Worm Breeder's Gazette 8(1): 18
These abstracts should not be cited in bibliographies. Material contained herein should be treated as personal communication and should be cited as such only with the consent of the author.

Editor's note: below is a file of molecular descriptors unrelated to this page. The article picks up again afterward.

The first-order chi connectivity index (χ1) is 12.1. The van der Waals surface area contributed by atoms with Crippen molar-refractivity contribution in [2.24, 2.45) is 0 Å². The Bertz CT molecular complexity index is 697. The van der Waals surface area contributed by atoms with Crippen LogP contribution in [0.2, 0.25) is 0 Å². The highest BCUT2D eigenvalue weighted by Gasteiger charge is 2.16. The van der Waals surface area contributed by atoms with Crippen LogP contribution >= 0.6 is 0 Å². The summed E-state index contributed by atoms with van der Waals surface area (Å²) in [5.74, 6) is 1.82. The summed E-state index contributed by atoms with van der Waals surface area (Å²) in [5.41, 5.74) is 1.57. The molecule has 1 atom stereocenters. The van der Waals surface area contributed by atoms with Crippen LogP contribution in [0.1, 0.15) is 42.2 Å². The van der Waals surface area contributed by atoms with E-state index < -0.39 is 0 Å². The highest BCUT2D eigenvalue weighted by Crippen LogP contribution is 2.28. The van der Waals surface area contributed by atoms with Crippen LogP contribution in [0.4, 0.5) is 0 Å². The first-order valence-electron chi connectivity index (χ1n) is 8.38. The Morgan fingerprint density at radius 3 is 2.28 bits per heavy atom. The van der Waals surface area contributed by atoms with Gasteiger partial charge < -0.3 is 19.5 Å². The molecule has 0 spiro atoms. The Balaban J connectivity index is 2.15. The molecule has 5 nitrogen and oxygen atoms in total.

Between the time of fertilization and first cleavage of C. elegans zygotes, several directed movements of cellular components, which reflect the asymmetry of the zygote, occur. The zygote undergoes contractions of the anterior membrane and pseudocleavage. The egg and sperm pronuclei migrate from opposite poles of the zygote, meet in the posterior hemisphere, and then move to the center. The first mitotic spindle forms in the center of the zygote, but becomes asymmetric with respect to its position along the anterior-posterior axis and the behavior and morphology of its asters. The segregation of P granules to the posterior pole of the zygote, which occurs concurrently with pseudocleavage and pronuclear migration, provides one of the most striking manifestations of zygote asymmetry. In order to determine whether specific cytoskeletal fiber systems are involved in P-granule segregation and other early movements and whether these early events are interdependent, I have analyzed mutant embryos and wild-type embryos treated with microtubule (MT) and microfilament (MF) inhibitors. Analysis of zyg-9(b244) embryos (described in a previous newsletter) and embryos treated with low levels of MT inhibitors (which partially phenocopy the b244 defect) demonstrate that P-granule segregation is not mediated by the mitotic spindle; even though spindle orientation is altered in mutant and treated embryos, P granules nevertheless coalesce and become localized in the posterior pole. Treatment of zygotes with levels of MT inhibitors (colcemid, vinblastine, or griseofulvin) that prevent mitosis does not prevent proper P-granule segregation or pseudocleavage but does inhibit pronuclear migration. Conversely, treatment of embryos with MF inhibitors (cytochalasin D or B) inhibits P-granule segregation and pseudocleavage without preventing pronuclear migration. In addition, the resulting spindle does not become asymmetric in position or in aster behavior in cytochalasin treated zygotes. The results suggest that P-granule segregation does not require either the spindle or cytoplasmic MTs, but that this process as well as generation of other asymmetries do require cytoskeletal functions that depend on MFs. Although MT-mediated events (pronuclear migration) and MF-mediated events (pseudo-cleavage, P-granule segregation) are both normally initiated at fertilization, these two classes of processes can be uncoupled by drugs or mutation and therefore appear to be independent. Details of these experiments will appear in Cell 35, pp. 15-25. In immunoprecipitation experiments designed to identify the molecular components of P granules, one of the anti-P-granule monoclonal antibodies (K76) precipitates a 37,000-dalton polypeptide and another anti-P-granule antibody (L416) precipitates an 83,000- dalton polypeptide from [35S]-worm homogenates. In gel blot experiments both of these antibodies bind to a ~37,000-dalton polypeptide in worm and egg homogenates. However, the K76 antibody also binds a higher and lower molecular weight species as well. Further investigation of the polypeptides recognized by these antibodies, as well as two other anti-P-granule antibodies, is under way.